• Then there’s Helena, the pseudo-woke one-time fashion blogger. I immediately recognized her as either our stereotype of a NYU student (she lived on Washington Square Park), or New York City hipster. Why pseudo-woke? While arguing with Kaz about why she won’t come to a black-and-white ball, she says, “You sound crazy, I sound enlightened.” The performative nature of her anti-establishment opinions could only have come from someone equally as wealthy (not to mention paying just as much tuition money) as her uptown counterparts.
  • The show’s best character, Arcangelo Corelli, is fairly self-explanatory as the snotty old-money person. I didn’t meet anyone during my college years who acted quite like he did, but one of my close friends who (I’m certain) was in St. A’s looked just like him. He fits right into the way Koenig described St. A’s to me over email: “It’s a strange place. It feels like a relic & the people there know it. It’s a strange performance of class. It was a fun place for Vampire Weekend to play though.”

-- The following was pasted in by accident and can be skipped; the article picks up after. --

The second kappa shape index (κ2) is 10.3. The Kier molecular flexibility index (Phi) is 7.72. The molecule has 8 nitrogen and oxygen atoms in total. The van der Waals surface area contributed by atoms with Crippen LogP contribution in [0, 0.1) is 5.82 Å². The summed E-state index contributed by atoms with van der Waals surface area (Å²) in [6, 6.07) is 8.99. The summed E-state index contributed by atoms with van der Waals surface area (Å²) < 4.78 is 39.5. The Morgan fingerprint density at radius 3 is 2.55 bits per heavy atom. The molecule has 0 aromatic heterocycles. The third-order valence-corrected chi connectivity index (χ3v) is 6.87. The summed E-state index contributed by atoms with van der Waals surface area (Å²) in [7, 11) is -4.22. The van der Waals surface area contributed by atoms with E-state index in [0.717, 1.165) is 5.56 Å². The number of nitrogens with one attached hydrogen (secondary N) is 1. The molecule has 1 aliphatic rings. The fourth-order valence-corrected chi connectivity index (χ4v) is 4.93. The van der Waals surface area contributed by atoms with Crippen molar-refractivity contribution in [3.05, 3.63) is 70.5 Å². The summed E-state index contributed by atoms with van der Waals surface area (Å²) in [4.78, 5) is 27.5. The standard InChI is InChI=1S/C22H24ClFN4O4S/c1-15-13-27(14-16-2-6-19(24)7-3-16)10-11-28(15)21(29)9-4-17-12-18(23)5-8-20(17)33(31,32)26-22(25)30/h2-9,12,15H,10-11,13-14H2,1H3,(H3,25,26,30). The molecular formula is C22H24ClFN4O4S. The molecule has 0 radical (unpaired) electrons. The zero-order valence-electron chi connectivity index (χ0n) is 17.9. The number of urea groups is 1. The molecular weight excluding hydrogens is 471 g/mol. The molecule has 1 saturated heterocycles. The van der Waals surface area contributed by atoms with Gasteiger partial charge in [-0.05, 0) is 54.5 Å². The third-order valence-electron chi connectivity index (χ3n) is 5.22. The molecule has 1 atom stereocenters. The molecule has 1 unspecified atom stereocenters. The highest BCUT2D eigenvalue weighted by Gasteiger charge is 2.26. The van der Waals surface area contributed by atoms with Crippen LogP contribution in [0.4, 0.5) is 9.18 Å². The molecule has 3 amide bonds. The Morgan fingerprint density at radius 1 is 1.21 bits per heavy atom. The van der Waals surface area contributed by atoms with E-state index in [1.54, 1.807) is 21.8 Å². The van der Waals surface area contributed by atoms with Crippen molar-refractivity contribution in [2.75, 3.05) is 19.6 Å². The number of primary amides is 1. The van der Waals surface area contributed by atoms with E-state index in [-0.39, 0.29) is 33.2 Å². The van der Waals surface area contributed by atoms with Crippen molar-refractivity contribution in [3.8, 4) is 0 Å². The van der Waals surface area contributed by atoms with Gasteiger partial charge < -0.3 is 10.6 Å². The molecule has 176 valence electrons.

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Watching the show brought endless flashbacks to my confused college experience. Who doesn’t remember their confusion upon first encountering Jaden Smith’s strange, third-eye-opened Twitter account? Caprese Boy, the name Kaz took on to promote Lexy and Gottlieb’s “Caprese Martini,” felt like a sure reference to Tim and Eric’s Totino’s Pizza Roll ad, or Koenig’s weird Pizza Party rap video. The awkward use of classical music throughout the show felt like I was sitting in Columbia’s strange, required classical music appreciation class, Music Humanities. And plenty of us have ended up, eighteen and confused, at a party in some distant warehouse that spun something akin to Gregorian house, as Kaz does when he follows a high school teacher named Professor Muhly (an obvious recreation of Columbia graduate Nico Muhly) to “Long Island Walled City.”